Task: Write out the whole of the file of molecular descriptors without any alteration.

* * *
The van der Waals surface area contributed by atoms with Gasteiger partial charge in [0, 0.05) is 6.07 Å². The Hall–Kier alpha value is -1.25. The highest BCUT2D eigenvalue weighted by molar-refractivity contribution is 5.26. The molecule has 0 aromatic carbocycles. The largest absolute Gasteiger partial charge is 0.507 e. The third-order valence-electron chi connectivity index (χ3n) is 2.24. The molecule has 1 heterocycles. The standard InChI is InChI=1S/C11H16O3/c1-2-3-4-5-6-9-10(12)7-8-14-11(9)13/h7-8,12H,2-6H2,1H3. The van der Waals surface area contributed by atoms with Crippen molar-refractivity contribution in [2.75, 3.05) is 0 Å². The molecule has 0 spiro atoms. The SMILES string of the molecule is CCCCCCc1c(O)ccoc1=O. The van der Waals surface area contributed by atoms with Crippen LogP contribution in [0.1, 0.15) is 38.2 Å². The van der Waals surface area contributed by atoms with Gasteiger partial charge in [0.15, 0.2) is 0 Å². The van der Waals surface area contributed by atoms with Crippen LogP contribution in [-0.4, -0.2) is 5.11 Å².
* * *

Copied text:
The van der Waals surface area contributed by atoms with Gasteiger partial charge in [0, 0.05) is 6.07 Å². The Hall–Kier alpha value is -1.25. The highest BCUT2D eigenvalue weighted by molar-refractivity contribution is 5.26. The molecule has 0 aromatic carbocycles. The largest absolute Gasteiger partial charge is 0.507 e. The third-order valence-electron chi connectivity index (χ3n) is 2.24. The molecule has 1 heterocycles. The standard InChI is InChI=1S/C11H16O3/c1-2-3-4-5-6-9-10(12)7-8-14-11(9)13/h7-8,12H,2-6H2,1H3. The van der Waals surface area contributed by atoms with Crippen molar-refractivity contribution in [2.75, 3.05) is 0 Å². The molecule has 0 spiro atoms. The SMILES string of the molecule is CCCCCCc1c(O)ccoc1=O. The van der Waals surface area contributed by atoms with Crippen LogP contribution in [0.1, 0.15) is 38.2 Å². The van der Waals surface area contributed by atoms with Gasteiger partial charge in [0.15, 0.2) is 0 Å². The van der Waals surface area contributed by atoms with Crippen LogP contribution in [-0.4, -0.2) is 5.11 Å².